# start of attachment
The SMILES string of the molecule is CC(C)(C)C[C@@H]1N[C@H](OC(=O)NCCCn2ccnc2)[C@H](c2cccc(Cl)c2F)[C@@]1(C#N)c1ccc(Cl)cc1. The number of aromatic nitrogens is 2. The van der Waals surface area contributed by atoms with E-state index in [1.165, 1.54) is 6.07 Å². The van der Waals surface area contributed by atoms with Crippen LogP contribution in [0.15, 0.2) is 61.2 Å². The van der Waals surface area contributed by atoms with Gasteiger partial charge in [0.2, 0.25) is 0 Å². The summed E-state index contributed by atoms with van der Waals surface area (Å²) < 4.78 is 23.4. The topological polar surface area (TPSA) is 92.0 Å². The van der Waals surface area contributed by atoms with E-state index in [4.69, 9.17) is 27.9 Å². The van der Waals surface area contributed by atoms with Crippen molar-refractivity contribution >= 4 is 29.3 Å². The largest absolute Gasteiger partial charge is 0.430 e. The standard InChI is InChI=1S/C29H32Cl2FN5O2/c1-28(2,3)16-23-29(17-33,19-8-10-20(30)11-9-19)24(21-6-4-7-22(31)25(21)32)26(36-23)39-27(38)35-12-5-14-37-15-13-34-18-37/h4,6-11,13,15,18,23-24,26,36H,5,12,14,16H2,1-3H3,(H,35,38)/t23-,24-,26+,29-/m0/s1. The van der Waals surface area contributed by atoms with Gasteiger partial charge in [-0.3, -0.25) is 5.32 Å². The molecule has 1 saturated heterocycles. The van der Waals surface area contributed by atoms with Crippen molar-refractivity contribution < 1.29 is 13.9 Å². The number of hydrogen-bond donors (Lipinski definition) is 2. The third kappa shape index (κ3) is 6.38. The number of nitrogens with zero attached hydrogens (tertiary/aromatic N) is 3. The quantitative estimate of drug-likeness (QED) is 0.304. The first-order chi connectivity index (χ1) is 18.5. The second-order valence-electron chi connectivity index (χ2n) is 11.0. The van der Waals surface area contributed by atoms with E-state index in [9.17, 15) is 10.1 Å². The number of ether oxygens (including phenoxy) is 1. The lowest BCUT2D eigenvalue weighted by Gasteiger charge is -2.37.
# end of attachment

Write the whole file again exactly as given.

The SMILES string of the molecule is CC(C)(C)C[C@@H]1N[C@H](OC(=O)NCCCn2ccnc2)[C@H](c2cccc(Cl)c2F)[C@@]1(C#N)c1ccc(Cl)cc1. The number of aromatic nitrogens is 2. The van der Waals surface area contributed by atoms with E-state index in [1.165, 1.54) is 6.07 Å². The van der Waals surface area contributed by atoms with Crippen LogP contribution in [0.15, 0.2) is 61.2 Å². The van der Waals surface area contributed by atoms with Gasteiger partial charge in [0.2, 0.25) is 0 Å². The summed E-state index contributed by atoms with van der Waals surface area (Å²) < 4.78 is 23.4. The topological polar surface area (TPSA) is 92.0 Å². The van der Waals surface area contributed by atoms with E-state index in [4.69, 9.17) is 27.9 Å². The van der Waals surface area contributed by atoms with Crippen molar-refractivity contribution >= 4 is 29.3 Å². The largest absolute Gasteiger partial charge is 0.430 e. The standard InChI is InChI=1S/C29H32Cl2FN5O2/c1-28(2,3)16-23-29(17-33,19-8-10-20(30)11-9-19)24(21-6-4-7-22(31)25(21)32)26(36-23)39-27(38)35-12-5-14-37-15-13-34-18-37/h4,6-11,13,15,18,23-24,26,36H,5,12,14,16H2,1-3H3,(H,35,38)/t23-,24-,26+,29-/m0/s1. The van der Waals surface area contributed by atoms with Gasteiger partial charge in [-0.3, -0.25) is 5.32 Å². The molecule has 1 saturated heterocycles. The van der Waals surface area contributed by atoms with Crippen molar-refractivity contribution < 1.29 is 13.9 Å². The number of hydrogen-bond donors (Lipinski definition) is 2. The third kappa shape index (κ3) is 6.38. The number of nitrogens with zero attached hydrogens (tertiary/aromatic N) is 3. The quantitative estimate of drug-likeness (QED) is 0.304. The first-order chi connectivity index (χ1) is 18.5. The second-order valence-electron chi connectivity index (χ2n) is 11.0. The van der Waals surface area contributed by atoms with E-state index in [9.17, 15) is 10.1 Å². The number of ether oxygens (including phenoxy) is 1. The lowest BCUT2D eigenvalue weighted by Gasteiger charge is -2.37.